“13 Reasons Why” starts controversial yet important discussions among students


Image: Courtesy of Netflix

The controversial new Netflix series “13 Reasons Why” follows a set of tapes left by high school student Hannah Baker explaining the reasons behind her suicide. Clay Jensen, a high school student heartbroken over the suicide of his classmate Hannah Baker, listens to the 13 tapes she left behind.

Meg Oldham, Contributing Writer

Campus is buzzing with talk about the new Netflix original series “13 Reasons Why.”

Based on a 2007 novel by Jay Asher, 13 Reasons Why depicts the story of Hannah Baker, a 17 year old girl who committed suicide and left behind 13 tapes, each directed towards a different person. The series was produced in part by singer and actress Selena Gomez.

Viewers travel back and forth through time, learning all of the secrets and rumors that plagued Hannah’s last few years and watching the impact of her death unfold among the 13 tape recipients.

The show handles the controversial topics of suicide and rape in a sensitive manner, yet still communicates the ugliness and severity of the situations.

Cameras were kept on faces just a few seconds too long for comfort. Scenes were kept quiet as opposed to being drowned out by music to expose the tension. There was even a change of lighting that signified the setting of the scene, with vibrant, warm colors used to signify the time while Hannah was alive and duller, cooler colors to portray the gloom after her death.

Writers created an authentic high school atmosphere by utilizing a vocabulary that is realistic for an average 17 year old. The students in the show do not have the cleanest, most polished language. It is even downright vulgar at times, but it shows the need for rebellion that many high school students experience.

Katherine Langford, the Australian actress who played Hannah Baker, successfully portrayed the struggling yet hopeful teenager who was easy as a viewer to root for. Her American accent should also be commended, as it was extremely convincing.

Perhaps the most outstanding performance of the series was put on by Brandon Flynn, as Liberty High athlete Justin Foley. The character starts off the season seen as a cocky popular kid who runs the school. As the series grows, so do Foley’s struggles. Flynn brings a truth to not only the hardships that he faces at home, but also the aftermath of his mistakes, showing that he is much more helpless than anyone knows.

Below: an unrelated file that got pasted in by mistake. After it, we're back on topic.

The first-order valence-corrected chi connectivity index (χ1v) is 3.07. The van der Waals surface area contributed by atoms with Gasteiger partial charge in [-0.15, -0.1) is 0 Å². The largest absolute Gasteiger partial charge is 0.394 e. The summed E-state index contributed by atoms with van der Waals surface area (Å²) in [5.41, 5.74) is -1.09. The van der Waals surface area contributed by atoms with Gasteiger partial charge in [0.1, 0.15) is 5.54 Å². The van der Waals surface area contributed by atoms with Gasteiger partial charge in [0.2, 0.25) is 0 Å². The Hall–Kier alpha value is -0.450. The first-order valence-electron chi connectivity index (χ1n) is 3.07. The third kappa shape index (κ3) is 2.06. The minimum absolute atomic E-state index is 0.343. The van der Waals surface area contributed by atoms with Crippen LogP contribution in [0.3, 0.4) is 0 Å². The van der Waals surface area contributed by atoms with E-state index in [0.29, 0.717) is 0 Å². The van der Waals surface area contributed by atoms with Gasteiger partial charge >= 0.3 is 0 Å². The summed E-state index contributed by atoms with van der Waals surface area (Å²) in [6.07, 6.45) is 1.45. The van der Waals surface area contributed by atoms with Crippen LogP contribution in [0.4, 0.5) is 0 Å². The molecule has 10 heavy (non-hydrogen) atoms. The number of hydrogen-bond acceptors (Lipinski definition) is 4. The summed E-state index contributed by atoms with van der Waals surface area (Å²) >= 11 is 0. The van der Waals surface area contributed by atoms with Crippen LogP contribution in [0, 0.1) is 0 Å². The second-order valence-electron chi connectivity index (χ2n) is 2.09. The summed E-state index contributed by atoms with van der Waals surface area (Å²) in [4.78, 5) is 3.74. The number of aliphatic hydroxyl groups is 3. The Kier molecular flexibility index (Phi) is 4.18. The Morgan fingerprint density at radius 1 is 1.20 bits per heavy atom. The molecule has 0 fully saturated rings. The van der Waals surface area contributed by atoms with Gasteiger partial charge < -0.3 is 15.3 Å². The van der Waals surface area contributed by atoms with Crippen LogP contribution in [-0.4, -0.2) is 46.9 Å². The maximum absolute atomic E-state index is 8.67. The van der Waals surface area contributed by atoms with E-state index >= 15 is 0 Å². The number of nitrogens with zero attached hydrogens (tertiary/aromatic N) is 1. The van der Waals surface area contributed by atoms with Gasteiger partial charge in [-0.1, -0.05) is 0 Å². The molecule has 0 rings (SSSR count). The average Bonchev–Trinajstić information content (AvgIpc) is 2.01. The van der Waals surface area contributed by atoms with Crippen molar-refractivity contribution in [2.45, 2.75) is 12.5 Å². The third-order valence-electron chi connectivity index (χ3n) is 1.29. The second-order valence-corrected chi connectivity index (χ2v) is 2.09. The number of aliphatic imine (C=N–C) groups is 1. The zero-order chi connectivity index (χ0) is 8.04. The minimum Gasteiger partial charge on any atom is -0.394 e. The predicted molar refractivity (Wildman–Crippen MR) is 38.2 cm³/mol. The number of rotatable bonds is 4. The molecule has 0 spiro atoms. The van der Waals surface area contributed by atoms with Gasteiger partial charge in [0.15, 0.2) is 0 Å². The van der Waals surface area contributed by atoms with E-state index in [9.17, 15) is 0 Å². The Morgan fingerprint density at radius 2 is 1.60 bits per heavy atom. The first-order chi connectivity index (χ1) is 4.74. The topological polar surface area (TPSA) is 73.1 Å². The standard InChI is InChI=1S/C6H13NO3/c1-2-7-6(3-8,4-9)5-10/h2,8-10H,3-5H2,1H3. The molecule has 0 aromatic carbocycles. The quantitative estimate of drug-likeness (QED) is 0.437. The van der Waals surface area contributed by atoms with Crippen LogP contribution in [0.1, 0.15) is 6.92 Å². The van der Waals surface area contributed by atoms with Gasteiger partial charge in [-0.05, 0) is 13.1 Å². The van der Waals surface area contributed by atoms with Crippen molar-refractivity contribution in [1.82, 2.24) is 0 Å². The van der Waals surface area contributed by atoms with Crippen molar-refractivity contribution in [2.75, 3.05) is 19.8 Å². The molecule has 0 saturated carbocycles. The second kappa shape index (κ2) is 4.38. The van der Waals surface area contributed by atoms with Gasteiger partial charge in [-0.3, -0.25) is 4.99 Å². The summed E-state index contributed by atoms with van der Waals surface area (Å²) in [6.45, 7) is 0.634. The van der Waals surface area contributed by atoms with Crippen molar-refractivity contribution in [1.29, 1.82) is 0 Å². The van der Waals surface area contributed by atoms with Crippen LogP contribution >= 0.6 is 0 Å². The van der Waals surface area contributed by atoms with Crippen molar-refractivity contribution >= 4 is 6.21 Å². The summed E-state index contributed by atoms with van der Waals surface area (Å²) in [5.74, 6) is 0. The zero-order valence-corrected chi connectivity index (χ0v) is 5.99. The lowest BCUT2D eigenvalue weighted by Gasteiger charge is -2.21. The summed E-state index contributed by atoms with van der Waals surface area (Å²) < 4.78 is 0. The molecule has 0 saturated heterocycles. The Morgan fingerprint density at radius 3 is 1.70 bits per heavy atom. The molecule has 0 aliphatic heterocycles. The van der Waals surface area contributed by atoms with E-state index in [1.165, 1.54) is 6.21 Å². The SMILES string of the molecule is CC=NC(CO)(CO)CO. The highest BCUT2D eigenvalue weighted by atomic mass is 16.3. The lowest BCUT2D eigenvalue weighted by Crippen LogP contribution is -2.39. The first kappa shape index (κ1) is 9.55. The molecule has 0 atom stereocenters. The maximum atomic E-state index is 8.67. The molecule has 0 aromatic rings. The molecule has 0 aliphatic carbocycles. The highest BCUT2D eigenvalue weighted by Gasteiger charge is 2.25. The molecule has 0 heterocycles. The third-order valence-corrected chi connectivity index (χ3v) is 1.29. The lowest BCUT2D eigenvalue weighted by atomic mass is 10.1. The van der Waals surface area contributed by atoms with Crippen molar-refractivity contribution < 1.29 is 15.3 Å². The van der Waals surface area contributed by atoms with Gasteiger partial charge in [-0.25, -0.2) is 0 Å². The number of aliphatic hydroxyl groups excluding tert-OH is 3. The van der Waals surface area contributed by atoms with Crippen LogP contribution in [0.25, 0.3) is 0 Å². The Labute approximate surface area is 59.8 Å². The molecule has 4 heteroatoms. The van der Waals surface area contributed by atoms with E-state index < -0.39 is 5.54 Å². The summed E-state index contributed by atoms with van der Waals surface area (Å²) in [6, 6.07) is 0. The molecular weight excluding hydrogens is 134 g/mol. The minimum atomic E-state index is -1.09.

The rapidly unfolding plotline and easily attachable characters in “13 Reasons Why” has led to an easily bingeable series. Mercer freshman Kiana Spinola finished the show in a short five days.

She said that, though it has received mixed reviews, “13 Reasons Why” is important because it is starting a conversation among young people about suicide and rape.

“I know there’s been a lot of arguing over Twitter and social media about whether or not what Hannah did was right,” Spinola said. “But honestly I think that it’s just good that people are talking about it at all, because it’s really something . . . that shouldn’t be kept hush-hush when it’s so common with teens nowadays.”

“13 Reasons Why” has had a massive social media presence since its release. There are discussions about Hannah’s intentions, the actions of her peers, and even a few conspiracies involving the possibility of a second season, taking the script away from the original novel.

Regardless, “13 Reasons Why” is, and will likely stay, an important watch for young people to bring forth awareness for the issues at hand. The show is only 13 episodes long, so if you haven’t started it yet, open up Netflix and immerse yourself in the Hannah Baker’s world. You may find it to be very similar to ours.